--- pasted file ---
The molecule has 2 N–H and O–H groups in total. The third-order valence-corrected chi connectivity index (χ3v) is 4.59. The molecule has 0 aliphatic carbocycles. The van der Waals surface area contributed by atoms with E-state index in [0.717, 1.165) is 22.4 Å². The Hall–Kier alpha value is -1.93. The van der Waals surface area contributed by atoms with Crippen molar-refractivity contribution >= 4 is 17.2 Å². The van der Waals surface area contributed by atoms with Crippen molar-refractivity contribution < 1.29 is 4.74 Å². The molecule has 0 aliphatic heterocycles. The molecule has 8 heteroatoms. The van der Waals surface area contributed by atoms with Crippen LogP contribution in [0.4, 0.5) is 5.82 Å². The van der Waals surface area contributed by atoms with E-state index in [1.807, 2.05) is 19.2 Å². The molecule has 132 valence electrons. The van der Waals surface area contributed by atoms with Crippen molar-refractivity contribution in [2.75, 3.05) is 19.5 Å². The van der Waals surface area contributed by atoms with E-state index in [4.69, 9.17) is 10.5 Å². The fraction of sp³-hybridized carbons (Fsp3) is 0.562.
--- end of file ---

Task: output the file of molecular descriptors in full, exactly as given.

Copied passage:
The molecule has 2 N–H and O–H groups in total. The third-order valence-corrected chi connectivity index (χ3v) is 4.59. The molecule has 0 aliphatic carbocycles. The van der Waals surface area contributed by atoms with E-state index in [0.717, 1.165) is 22.4 Å². The Hall–Kier alpha value is -1.93. The van der Waals surface area contributed by atoms with Crippen molar-refractivity contribution >= 4 is 17.2 Å². The van der Waals surface area contributed by atoms with Crippen molar-refractivity contribution < 1.29 is 4.74 Å². The molecule has 0 aliphatic heterocycles. The molecule has 8 heteroatoms. The van der Waals surface area contributed by atoms with Crippen LogP contribution in [0.4, 0.5) is 5.82 Å². The van der Waals surface area contributed by atoms with E-state index in [1.807, 2.05) is 19.2 Å². The molecule has 132 valence electrons. The van der Waals surface area contributed by atoms with Crippen molar-refractivity contribution in [2.75, 3.05) is 19.5 Å². The van der Waals surface area contributed by atoms with E-state index in [4.69, 9.17) is 10.5 Å². The fraction of sp³-hybridized carbons (Fsp3) is 0.562.